Additionally, a study commissioned by Glassdoor found that 77 percent of potential applicants consider a company’s culture before applying for a job. This statistic underscores the importance prospective employees place on culture and offers a reminder that it is critical to how they evaluate employers.
So, simply put, to retain and attract the best workers we must prioritize culture and how we bring it to life.
But why now?
As we went through this work, one question we asked ourselves was, is this the right time? Our employees continue to operate in a constantly dynamic environment and face myriad challenges posed by external issues. Would this change, on top of all that, be overwhelming to them?
We determined that now was actually an ideal time to announce this change as it emphasizes our commitment to evolve our culture as needed, and our recognition that the last few years have fundamentally changed every aspect of our lives. Additionally, I have to admit I was inspired by our company’s history. When we have faced challenges, we have always risen to the occasion and a key to that has been a commitment to our roots, the values that differentiate us as a business, a partner, an employer, and a community member.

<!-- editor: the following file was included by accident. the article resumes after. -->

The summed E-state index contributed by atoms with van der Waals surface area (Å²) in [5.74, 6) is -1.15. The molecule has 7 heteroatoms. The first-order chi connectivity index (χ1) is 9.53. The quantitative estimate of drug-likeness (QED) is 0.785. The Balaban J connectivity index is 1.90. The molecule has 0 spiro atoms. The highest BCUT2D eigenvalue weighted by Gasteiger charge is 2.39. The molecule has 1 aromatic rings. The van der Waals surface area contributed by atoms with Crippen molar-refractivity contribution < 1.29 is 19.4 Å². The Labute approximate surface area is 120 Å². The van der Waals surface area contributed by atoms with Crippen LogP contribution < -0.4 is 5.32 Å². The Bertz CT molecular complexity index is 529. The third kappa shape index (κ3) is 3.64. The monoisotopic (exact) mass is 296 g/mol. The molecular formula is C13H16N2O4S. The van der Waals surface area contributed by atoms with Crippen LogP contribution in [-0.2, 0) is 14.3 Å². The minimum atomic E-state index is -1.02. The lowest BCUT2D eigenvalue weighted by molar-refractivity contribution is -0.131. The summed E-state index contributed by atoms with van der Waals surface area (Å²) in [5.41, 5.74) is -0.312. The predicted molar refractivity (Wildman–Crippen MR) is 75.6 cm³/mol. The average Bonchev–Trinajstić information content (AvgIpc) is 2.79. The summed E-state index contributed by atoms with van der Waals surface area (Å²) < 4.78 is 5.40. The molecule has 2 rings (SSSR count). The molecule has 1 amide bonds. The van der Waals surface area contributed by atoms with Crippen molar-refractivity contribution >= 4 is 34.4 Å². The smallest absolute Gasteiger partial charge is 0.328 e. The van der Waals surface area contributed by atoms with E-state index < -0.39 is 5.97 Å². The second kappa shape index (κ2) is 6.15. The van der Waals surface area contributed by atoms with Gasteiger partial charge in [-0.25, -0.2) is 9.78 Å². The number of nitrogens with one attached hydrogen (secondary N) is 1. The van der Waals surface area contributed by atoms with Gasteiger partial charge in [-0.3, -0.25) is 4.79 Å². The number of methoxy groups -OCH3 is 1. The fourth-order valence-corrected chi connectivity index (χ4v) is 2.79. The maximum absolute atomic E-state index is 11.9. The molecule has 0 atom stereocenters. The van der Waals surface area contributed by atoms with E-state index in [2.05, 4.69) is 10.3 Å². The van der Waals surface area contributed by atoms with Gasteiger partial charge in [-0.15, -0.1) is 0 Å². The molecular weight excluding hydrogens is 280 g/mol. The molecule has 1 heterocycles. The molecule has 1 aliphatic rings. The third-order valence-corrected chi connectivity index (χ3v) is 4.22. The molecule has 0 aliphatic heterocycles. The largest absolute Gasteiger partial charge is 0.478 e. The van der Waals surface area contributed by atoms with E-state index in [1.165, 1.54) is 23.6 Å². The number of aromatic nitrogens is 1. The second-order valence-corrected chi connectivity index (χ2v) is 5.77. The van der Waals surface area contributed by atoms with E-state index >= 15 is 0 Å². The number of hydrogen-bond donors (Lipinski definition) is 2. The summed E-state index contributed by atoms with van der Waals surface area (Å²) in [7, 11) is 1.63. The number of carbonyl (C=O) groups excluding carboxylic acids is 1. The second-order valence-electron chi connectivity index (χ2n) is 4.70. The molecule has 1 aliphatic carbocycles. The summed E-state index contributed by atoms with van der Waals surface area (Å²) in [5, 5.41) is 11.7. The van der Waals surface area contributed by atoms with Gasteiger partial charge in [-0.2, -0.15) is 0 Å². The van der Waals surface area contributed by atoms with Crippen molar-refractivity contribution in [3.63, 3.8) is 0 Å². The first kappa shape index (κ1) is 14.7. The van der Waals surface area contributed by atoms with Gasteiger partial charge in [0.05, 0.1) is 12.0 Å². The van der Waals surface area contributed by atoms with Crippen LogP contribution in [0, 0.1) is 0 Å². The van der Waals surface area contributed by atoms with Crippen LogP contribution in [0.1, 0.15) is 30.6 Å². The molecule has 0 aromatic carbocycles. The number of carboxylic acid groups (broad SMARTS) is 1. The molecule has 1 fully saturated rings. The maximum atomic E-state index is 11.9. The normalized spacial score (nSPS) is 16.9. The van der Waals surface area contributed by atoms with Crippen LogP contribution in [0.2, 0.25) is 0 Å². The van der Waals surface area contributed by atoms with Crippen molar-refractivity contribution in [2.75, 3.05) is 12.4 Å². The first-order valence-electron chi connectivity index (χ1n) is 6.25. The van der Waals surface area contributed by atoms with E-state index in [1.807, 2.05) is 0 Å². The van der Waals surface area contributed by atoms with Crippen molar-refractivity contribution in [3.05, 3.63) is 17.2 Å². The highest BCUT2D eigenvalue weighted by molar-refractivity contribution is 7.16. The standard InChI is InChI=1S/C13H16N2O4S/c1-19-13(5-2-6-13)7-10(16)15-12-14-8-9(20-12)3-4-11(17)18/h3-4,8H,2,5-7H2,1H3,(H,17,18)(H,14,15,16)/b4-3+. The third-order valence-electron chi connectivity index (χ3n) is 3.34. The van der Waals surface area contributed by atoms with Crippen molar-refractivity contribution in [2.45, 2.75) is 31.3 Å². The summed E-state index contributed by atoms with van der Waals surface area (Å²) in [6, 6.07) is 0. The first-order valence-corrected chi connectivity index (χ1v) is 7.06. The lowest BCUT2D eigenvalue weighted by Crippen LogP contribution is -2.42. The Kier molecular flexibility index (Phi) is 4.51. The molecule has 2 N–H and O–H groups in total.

For us, a solid foundation has always been the way forward, and no matter what happens around us, it always will be.
This effort has provided clarity to me on a few key points:
- The retention of values and evolution of culture are not in conflict, rather you can’t have the former without the latter.
- Our employees crave clarity on who we are as organizations. They want to understand our vision and that their work truly matters. That starts with investing in culture.
- And, lastly, while it can be daunting to make changes at any time, especially in such a dynamic environment, the world is constantly evolving around us and we must keep up with it.
I hope these insights, curated from one of my enjoyable bouts of insomnia, offer some value to you as you navigate and keep your workforces supported, engaged and inspired.
* This article was originally published here